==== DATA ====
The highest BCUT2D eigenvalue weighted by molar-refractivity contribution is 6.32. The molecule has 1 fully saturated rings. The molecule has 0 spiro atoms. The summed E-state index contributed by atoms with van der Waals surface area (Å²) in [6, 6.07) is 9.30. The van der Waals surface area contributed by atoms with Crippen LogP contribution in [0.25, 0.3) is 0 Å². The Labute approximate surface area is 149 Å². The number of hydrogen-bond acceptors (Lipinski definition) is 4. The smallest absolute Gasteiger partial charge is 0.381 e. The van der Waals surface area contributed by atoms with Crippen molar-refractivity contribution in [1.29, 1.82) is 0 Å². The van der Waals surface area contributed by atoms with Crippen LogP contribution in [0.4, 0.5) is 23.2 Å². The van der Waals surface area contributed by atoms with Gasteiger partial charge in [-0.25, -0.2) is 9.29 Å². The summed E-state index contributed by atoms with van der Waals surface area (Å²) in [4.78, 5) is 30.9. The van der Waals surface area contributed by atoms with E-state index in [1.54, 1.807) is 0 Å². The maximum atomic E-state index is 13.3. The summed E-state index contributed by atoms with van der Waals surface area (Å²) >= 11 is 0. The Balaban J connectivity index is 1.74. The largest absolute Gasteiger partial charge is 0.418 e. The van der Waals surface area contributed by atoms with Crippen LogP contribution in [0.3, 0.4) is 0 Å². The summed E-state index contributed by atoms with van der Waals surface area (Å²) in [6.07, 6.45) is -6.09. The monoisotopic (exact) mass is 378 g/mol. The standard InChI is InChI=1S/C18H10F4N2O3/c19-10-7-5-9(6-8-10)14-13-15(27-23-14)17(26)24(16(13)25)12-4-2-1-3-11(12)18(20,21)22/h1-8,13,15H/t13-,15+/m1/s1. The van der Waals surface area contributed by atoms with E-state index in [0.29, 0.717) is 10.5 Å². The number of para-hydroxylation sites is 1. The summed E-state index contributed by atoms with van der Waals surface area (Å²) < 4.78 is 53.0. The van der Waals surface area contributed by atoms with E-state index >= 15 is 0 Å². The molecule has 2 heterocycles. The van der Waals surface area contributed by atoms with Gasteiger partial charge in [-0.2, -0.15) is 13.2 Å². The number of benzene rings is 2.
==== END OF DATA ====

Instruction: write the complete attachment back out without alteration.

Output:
The highest BCUT2D eigenvalue weighted by molar-refractivity contribution is 6.32. The molecule has 1 fully saturated rings. The molecule has 0 spiro atoms. The summed E-state index contributed by atoms with van der Waals surface area (Å²) in [6, 6.07) is 9.30. The van der Waals surface area contributed by atoms with Crippen LogP contribution in [0.25, 0.3) is 0 Å². The Labute approximate surface area is 149 Å². The number of hydrogen-bond acceptors (Lipinski definition) is 4. The smallest absolute Gasteiger partial charge is 0.381 e. The van der Waals surface area contributed by atoms with Crippen molar-refractivity contribution in [1.29, 1.82) is 0 Å². The van der Waals surface area contributed by atoms with Crippen LogP contribution in [0.4, 0.5) is 23.2 Å². The van der Waals surface area contributed by atoms with Gasteiger partial charge in [-0.25, -0.2) is 9.29 Å². The summed E-state index contributed by atoms with van der Waals surface area (Å²) in [4.78, 5) is 30.9. The van der Waals surface area contributed by atoms with E-state index in [1.54, 1.807) is 0 Å². The maximum atomic E-state index is 13.3. The summed E-state index contributed by atoms with van der Waals surface area (Å²) >= 11 is 0. The Balaban J connectivity index is 1.74. The largest absolute Gasteiger partial charge is 0.418 e. The van der Waals surface area contributed by atoms with Crippen LogP contribution in [0.3, 0.4) is 0 Å². The summed E-state index contributed by atoms with van der Waals surface area (Å²) in [6.07, 6.45) is -6.09. The monoisotopic (exact) mass is 378 g/mol. The standard InChI is InChI=1S/C18H10F4N2O3/c19-10-7-5-9(6-8-10)14-13-15(27-23-14)17(26)24(16(13)25)12-4-2-1-3-11(12)18(20,21)22/h1-8,13,15H/t13-,15+/m1/s1. The van der Waals surface area contributed by atoms with E-state index in [0.29, 0.717) is 10.5 Å². The number of para-hydroxylation sites is 1. The summed E-state index contributed by atoms with van der Waals surface area (Å²) < 4.78 is 53.0. The van der Waals surface area contributed by atoms with E-state index >= 15 is 0 Å². The molecule has 2 heterocycles. The van der Waals surface area contributed by atoms with Gasteiger partial charge in [-0.2, -0.15) is 13.2 Å². The number of benzene rings is 2.